27. Peggy Ashcroft Peggy Ashcroft Actress, The 39 Steps Academy Award-winning, legendary English actress - who maintained her status in the British acting elite for decades. Made a Dame of the British Empire by Queen Elizabeth II in 1956. Almost always on stage, she appeared rarely in film, her first being The Wandering Jew. On stage she was cast in many a Shakespearean role...
28. Fred Zinnemann Fred Zinnemann Director, High Noon Initially grew up wanting to be a violinist, but while at the University of Vienna decided to study law. While doing so, he became increasingly interested in American film and decided that was what he wanted to do. He became involved in European filmaking for a short time before going to America to study film.
29. Willis Bouchey Willis Bouchey Actor, The Man Who Shot Liberty Valance American character actor primarily of pompous or officious types, long a favorite supporting player for John Ford. Bouchey was born in or near Vernon, Michigan but raised by his mother and stepfather in the state of Washington. He entered films in 1951 at the age of 44 and quickly became a familiar (if unnameable) fixture in movies and television. He died in 1977.
30. Isabel Jewell Isabel Jewell Actress, Gone with the Wind Isabel Jewell, like other actresses in Hollywood in the 1930s, suffered from chronic typecasting. The diminutive, platinum-haired daughter of a doctor and medical researcher seemed to be forever playing hard-boiled, tough-talking broads: gangster's molls, dumb blondes, prostitutes and, of course, poor "white trash" Emmy Slattery in Gone with the Wind...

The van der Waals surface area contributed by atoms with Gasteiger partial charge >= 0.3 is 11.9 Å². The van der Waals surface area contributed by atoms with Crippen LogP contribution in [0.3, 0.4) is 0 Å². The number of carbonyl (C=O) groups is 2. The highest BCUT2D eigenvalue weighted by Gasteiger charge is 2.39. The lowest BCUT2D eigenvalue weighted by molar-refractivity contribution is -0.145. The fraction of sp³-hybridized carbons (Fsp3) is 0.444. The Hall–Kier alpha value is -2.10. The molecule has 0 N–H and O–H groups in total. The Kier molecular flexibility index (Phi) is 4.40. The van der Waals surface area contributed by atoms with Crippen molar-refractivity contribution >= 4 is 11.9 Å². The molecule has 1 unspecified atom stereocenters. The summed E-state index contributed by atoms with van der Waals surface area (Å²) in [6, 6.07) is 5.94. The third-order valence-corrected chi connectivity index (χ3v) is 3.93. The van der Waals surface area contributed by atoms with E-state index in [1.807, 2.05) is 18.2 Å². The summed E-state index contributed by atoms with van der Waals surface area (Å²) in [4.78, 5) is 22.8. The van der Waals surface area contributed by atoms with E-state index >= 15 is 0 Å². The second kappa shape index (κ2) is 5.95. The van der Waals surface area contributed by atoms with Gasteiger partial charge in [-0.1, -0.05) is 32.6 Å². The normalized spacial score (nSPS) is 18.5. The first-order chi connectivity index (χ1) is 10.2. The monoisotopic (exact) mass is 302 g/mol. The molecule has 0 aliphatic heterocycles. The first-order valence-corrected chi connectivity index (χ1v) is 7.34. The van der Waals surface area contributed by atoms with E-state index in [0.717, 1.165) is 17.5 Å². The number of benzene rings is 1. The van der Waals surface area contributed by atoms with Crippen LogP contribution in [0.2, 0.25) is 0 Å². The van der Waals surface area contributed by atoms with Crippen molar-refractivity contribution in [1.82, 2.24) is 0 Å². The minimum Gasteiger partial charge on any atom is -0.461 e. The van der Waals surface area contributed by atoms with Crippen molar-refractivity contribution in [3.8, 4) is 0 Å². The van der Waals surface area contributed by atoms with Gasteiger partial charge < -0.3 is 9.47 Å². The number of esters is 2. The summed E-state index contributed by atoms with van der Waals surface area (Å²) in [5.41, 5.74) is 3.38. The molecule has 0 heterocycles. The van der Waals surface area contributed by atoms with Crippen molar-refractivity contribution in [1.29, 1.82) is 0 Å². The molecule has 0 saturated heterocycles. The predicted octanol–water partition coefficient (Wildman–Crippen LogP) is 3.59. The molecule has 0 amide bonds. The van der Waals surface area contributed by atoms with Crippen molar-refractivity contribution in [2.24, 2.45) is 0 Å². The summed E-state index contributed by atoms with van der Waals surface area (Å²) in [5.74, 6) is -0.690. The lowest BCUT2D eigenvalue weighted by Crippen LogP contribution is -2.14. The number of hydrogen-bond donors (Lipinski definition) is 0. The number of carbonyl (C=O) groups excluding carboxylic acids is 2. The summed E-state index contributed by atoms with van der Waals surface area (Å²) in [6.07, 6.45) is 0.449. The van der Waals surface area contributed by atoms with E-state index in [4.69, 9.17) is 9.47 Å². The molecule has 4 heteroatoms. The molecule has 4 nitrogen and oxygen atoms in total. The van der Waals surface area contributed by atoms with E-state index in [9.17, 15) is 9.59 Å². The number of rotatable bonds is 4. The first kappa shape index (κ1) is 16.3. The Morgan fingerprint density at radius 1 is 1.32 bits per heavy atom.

31. Leon Askin Leon Askin Actor, One, Two, Three As a nine year-old boy, Leon Askin recited a 17-stanza eulogy for Emperor Franz Josef in front of the city hall in Vienna's 9th District. Little did the son of a salesman know then that he would one day be the student of Max Reinhardt and Louise Dumont, and discover Jura Soyfer while directing the political cabaret "ABC"...
32. Arlene Francis Arlene Francis Self, Episode dated 15 May 1955 With a sophisticated, sometimes biting, but always positive wit, a very urbane laugh and a knowing gleam in her eyes that she carried in even very trying circumstances, Arlene Francis personified the ideal for feminine television personalities in the 1950s and 1960s. She is perhaps most famous on television for her role in the long-running What's My Line series...